External proxy Network Load Balancers support creating a target SSL proxy that has from one to fifteen SSL certificates. Before you run this command, you must create an SSL certificate resource for each certificate.

    If you want to turn on the proxy header, set it to PROXY_V1 instead of none. You can optionally attach an SSL policy to the target proxy. First, create the policy.

       gcloud compute ssl-policies create my-ssl-policy \
           --profile=MODERN \
           --min-tls-version=1.0
       

    Then attached the policy to the target proxy.

       gcloud beta compute target-ssl-proxies create my-ssl-lb-target-proxy \
           --backend-service=my-ssl-lb \
           --ssl-certificates=[SSL_CERT_1][,[SSL_CERT_2],...] \
           --ssl-policy=my-ssl-policy \
           --proxy-header=NONE
       
  6. Reserve global static IP addresses.

    Your customers use these IP addresses to access your load-balanced service.

       gcloud compute addresses create ssl-lb-static-ipv4 \
           --ip-version=IPV4 \
           --global
       
       gcloud compute addresses create ssl-lb-static-ipv6 \
           --ip-version=IPV6 \
           --global
       
  7. Configure global forwarding rules.

    Create global forwarding rules associated with the target proxy. Replace LB_STATIC_IP and LB_STATIC_IPV6 with the IP addresses you generated in Reserve global static IP addresses.

       gcloud beta compute forwarding-rules create my-ssl-lb-forwarding-rule \
           --load-balancing-scheme EXTERNAL_MANAGED \
           --global \
           --target-ssl-proxy=my-ssl-lb-target-proxy \
           --address=LB_STATIC_IP \
           --ports=443
       
       gcloud beta compute forwarding-rules create my-ssl-lb-ipv6-forwarding-rule \
           --load-balancing-scheme EXTERNAL_MANAGED \
           --global \
           --target-ssl-proxy=my-ssl-lb-target-proxy \
           --address=LB_STATIC_IPV6 \
           --ports=443
       

Connect your domain to your load balancer

After the load balancer is created, note the IP address that is associated with the load balancer—for example, 30.90.80.100. To point your domain to your load balancer, create an A record by using your domain registration service. If you added multiple domains to your SSL certificate, you must add an A record for each one, all pointing to the load balancer's IP address. For example, to create A records for www.example.com and example.com, use the following:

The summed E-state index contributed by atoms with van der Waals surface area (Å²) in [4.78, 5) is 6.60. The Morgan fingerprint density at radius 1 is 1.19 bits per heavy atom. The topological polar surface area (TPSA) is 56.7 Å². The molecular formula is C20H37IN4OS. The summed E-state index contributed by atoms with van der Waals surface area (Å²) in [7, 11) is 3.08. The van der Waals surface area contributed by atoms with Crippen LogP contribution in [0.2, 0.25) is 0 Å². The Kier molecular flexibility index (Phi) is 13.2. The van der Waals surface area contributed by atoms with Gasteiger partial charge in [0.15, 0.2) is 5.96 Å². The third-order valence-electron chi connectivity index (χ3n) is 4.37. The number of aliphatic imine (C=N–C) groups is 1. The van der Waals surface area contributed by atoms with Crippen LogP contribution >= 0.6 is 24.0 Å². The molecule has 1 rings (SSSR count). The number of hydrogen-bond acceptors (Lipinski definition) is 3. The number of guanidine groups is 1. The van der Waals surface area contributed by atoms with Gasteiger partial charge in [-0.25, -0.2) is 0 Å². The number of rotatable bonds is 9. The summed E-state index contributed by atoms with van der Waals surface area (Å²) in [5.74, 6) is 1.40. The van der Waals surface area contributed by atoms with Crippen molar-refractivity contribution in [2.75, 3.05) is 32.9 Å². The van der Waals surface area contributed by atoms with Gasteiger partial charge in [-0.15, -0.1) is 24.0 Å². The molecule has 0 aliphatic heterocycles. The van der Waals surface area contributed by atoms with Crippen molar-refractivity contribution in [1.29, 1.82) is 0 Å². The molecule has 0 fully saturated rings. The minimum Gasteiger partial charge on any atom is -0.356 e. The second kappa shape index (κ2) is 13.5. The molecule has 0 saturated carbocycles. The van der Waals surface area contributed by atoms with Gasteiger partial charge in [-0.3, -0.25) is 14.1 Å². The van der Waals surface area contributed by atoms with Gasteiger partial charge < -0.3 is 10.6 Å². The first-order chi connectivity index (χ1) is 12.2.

NAME                  TYPE     DATA
www                   A        30.90.80.100
@                     A        30.90.80.100

If you are using Google Domains, for more information, see Google Domains Help.

Test the load balancer

In your web browser, connect to your static IP address using HTTPS. In this test setup, the instances are using self-signed certificates. Therefore, you will see a warning in your browser the first time you access a page. Click through the warning to see the actual page. Replace IP_ADDRESS with either the IPv4 or IPv6 address you created earlier.

https://IP_ADDRESS

You should see one of the hosts from the region closest to you. Reload the page until you see the other instance in that region. To see instances from the other region, stop the instances in the closest region.

Alternatively, you can use curl from the your local machine's command line. If you are using a self-signed certificate on the SSL proxy, you must also specify -k. The curl -k option allows curl to work even if you have a self-signed certificate or no certificate at all. If you have a normal certificate, you can remove that parameter. You should only use the -k parameter for testing your own site. Under normal circumstances, a valid certificate is an important security measure and certificate warnings should not be ignored.

Replace IP_ADDRESS with either the IPv4 or IPv6 address you created earlier.

curl -k https://IP_ADDRESS

If you can't reach the load balancer, try the steps described under Troubleshooting your setup.

Additional configuration options